Editorial: What National Teachers Appreciation Week should mean


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The first full week of May is designated as National Teacher Appreciation Week in the United States. This year, it will run from May 3 to May 7. As its name suggests, it is a week dedicated to our teachers and to appreciate the lengths to which they go to ensure a quality education for their students.

In District 203 and across the country, the efforts of our teachers to do so could not be overstated. Despite the risk of infection, almost all of the faculty and staff in the district, and particularly at Naperville North, have made the decision to return to the classroom. To all of our teachers, janitors and administration staff members who do so knowing that they potentially put their lives at risk, thank you. 

But as much as these teachers and officials do deserve appreciation and thanks, it’s important to recognize that in many areas of the country, they deserve far more. While in Naperville, both Districts 203 and 204 and their students are fortunate to have the resources necessary to provide for an adaptive, high-quality education, other school districts across the country, and their students, are not. This Teachers Appreciation Week — that appropriately commends the staff who are both haves and have nots — should serve as a chance to bring attention to the “have-nots.” 

Problems with internet access still plague many students despite attempts across the country to secure said access. Even though some students may have computers and relatively reliable internet, they may experience issues which their districts do not have the capacity to resolve. Additionally, in rural areas, these problems are only exacerbated by the lack of broadband access already posing an issue before the pandemic. In West Virginia, for instance, only half of the state’s public school students could actually access online learning and receive it in full, compared to the originally expected number of students at four-fifths. In Colorado, according to USA Today even after a year from the pandemic, the number of students not connected to the internet has “barely budged.” 

Even more concerning are those who were already on the edge before the disruptions from COVID. In 2019, the Economic Policy Institute estimated that “the nation’s public school teachers shell out, on average, $459 on school supplies for which they are not reimbursed.” Even before everything came to a stop and the normalcy that had been so attached to our daily lives changed forever, these teachers were using money that they could very well spend for themselves to ensure their students had the best experience possible — even when they did not have to.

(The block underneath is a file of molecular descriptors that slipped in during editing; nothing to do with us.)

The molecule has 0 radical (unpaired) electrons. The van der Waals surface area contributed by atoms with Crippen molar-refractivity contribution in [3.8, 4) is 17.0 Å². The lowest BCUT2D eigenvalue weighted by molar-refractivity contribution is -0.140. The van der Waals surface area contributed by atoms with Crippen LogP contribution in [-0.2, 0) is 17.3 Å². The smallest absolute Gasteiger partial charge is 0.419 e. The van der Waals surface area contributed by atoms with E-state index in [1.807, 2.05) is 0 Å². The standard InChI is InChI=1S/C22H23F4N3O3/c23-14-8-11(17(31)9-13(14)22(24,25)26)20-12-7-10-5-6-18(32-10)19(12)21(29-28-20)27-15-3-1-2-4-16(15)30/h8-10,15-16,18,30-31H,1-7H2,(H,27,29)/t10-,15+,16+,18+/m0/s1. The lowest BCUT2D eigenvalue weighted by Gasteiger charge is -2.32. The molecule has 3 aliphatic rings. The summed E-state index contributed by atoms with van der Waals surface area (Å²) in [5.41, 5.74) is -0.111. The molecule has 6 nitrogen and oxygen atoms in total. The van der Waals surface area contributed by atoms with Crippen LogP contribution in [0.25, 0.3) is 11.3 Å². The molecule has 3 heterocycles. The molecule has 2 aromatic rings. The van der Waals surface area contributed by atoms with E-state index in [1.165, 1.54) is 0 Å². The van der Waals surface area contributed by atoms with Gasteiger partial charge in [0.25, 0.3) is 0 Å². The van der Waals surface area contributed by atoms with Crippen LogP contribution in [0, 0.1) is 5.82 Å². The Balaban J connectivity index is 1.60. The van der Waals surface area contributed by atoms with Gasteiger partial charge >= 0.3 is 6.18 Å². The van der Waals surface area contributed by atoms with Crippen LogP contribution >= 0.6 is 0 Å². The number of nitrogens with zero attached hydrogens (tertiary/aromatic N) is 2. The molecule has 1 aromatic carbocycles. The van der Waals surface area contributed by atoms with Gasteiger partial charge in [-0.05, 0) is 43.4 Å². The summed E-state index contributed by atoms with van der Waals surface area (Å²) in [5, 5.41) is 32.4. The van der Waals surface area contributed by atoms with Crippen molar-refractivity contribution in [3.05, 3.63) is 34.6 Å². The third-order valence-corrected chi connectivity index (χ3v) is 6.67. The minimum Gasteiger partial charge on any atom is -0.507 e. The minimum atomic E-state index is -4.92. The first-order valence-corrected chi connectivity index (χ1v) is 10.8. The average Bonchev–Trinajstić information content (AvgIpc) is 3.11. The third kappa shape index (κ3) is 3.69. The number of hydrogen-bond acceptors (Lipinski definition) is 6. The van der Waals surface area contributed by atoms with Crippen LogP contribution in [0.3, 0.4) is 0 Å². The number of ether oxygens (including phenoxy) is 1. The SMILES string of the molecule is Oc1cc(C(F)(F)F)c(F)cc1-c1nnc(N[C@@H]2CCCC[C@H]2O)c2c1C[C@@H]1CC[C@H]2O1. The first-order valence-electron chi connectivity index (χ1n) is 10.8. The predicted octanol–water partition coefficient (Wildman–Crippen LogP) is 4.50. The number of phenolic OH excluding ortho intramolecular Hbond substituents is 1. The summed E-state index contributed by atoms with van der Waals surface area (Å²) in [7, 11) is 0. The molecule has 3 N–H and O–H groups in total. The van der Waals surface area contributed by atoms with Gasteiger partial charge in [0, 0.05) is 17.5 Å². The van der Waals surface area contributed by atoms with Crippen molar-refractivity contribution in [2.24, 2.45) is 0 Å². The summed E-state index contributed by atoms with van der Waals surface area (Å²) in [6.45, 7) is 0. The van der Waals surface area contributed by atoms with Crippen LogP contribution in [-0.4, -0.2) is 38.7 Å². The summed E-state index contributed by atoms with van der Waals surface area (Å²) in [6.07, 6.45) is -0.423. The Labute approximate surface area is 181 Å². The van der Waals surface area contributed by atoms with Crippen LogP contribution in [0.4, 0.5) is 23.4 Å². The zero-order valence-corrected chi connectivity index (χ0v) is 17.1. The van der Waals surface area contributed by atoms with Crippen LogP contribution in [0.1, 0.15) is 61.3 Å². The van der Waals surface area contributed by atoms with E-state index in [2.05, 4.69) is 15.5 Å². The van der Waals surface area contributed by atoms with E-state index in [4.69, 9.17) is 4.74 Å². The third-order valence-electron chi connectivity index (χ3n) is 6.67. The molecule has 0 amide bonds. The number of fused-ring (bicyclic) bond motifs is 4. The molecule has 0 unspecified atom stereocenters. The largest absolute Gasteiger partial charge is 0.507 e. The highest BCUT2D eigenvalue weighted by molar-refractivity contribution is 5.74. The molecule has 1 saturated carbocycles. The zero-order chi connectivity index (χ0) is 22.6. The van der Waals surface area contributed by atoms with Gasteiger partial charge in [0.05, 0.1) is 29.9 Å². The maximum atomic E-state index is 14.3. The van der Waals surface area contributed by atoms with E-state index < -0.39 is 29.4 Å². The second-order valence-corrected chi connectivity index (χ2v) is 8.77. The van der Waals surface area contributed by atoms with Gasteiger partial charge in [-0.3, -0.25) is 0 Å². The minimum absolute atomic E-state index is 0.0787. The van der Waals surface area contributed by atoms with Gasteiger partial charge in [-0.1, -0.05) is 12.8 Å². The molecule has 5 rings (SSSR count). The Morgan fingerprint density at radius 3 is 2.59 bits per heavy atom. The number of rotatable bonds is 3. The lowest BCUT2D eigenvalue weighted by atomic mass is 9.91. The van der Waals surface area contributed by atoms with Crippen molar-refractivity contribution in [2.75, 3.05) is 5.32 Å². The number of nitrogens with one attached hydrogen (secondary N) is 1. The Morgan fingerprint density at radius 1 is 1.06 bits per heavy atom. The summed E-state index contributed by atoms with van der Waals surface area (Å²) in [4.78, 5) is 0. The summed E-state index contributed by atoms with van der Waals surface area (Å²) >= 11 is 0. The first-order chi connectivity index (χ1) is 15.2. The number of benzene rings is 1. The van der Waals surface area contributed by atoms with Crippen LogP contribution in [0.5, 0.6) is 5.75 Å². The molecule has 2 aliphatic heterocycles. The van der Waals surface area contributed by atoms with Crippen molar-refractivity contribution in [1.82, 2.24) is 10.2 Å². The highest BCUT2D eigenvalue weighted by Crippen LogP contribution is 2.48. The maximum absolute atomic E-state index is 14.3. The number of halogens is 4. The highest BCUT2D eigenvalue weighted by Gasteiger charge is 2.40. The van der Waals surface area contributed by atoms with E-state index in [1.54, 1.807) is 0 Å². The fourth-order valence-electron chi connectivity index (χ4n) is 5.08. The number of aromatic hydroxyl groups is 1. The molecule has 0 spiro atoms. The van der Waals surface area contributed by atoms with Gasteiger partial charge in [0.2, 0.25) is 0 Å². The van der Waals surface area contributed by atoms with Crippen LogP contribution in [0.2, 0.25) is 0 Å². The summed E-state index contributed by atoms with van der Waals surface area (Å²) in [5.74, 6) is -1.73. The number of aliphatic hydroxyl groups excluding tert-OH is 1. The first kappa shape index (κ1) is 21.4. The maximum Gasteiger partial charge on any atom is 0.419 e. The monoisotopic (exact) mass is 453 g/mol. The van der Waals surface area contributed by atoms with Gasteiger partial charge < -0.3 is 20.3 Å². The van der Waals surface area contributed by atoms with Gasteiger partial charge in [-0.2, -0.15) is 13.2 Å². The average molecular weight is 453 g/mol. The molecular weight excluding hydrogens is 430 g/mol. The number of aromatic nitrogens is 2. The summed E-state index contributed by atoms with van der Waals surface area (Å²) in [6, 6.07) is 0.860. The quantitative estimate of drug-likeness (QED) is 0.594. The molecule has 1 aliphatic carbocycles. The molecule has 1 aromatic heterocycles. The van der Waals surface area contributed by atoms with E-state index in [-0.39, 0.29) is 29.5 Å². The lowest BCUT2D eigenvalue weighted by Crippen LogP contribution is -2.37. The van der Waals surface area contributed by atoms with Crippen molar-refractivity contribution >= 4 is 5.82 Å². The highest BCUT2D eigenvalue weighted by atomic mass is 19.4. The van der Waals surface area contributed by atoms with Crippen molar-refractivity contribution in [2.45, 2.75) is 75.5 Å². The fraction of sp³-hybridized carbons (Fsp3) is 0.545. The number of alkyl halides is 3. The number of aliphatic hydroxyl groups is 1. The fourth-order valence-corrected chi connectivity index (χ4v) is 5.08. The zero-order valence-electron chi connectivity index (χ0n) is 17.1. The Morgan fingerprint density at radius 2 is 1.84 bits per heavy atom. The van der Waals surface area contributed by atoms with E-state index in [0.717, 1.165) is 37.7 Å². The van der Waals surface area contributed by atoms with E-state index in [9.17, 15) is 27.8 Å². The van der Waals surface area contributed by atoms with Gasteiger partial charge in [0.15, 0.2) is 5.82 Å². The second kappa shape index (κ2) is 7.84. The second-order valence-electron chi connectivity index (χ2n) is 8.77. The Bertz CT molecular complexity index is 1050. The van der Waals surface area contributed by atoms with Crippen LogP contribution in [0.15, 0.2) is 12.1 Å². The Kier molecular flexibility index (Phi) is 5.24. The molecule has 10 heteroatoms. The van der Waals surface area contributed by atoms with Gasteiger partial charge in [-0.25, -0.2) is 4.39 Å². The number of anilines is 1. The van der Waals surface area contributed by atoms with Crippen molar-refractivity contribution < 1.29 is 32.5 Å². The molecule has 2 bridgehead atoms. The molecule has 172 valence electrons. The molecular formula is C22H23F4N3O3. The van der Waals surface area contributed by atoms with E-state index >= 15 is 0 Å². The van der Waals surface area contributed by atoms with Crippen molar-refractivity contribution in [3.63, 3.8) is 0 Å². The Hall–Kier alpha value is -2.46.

These tragic statistics are partly due to the effect the Great Recession had in public education. In states such as Oklahoma, which cut public school funding by 15% below pre-Great Recession levels in 2019, impeding the ability of districts to provide better staff and materials, staff have become constrained in their ability to satisfy their needs, leading to such analysis. Frustrated, they have taken to the streets in protest, yet spending still remains yet to recover

Such calls are not restricted to Oklahoma; the Chicago Teachers Union dominated the headlines last year when it called for a strike for better wages that lasted 11 days, resulting in the approval of a plan to raise salaries by 16% in five years. Their calls, now more important than ever as a result of the pandemic, seem to have some merit: although Chicago Public Schools teachers are paid higher than most public school teachers in the country, the Chicago Teachers Union contends that as a result of rules that require teachers to live in the expensive district, and the high cost of a college degree, the pay of the district does not mean as much as it should. And while many schools are moving back in person, the risk of COVID infection — as much as restrictions are effective — is still present. Nationwide, polling shows that 27% of teachers have considered quitting their jobs during the pandemic, and job satisfaction for teachers has reduced by 60%. 

The fact is that the issues within the American public school system are not visible in some far away inner city or rural hamlet; they are unfolding all around the suburban communities, including Naperville. They are occurring at this present moment, and no school district nor school — even in Naperville — may soon be spared. 

Today, the “haves” and “have-nots” now face these challenges head-on. Yet, despite all of this and more, they are still trying their best to weather the storm and provide for their students.

As much as they deserve our gratitude and appreciation, not only from May 3-7, but in general, they need not face these challenges. Things can be changed, and they should be, so that teachers can work better with their students to create a suitable learning environment in which they can thrive. National Teacher Appreciation Week should not only be looked at as an opportunity to thank teachers, but to recognize the problems they face and encourage their resolution by those who have the power to do so.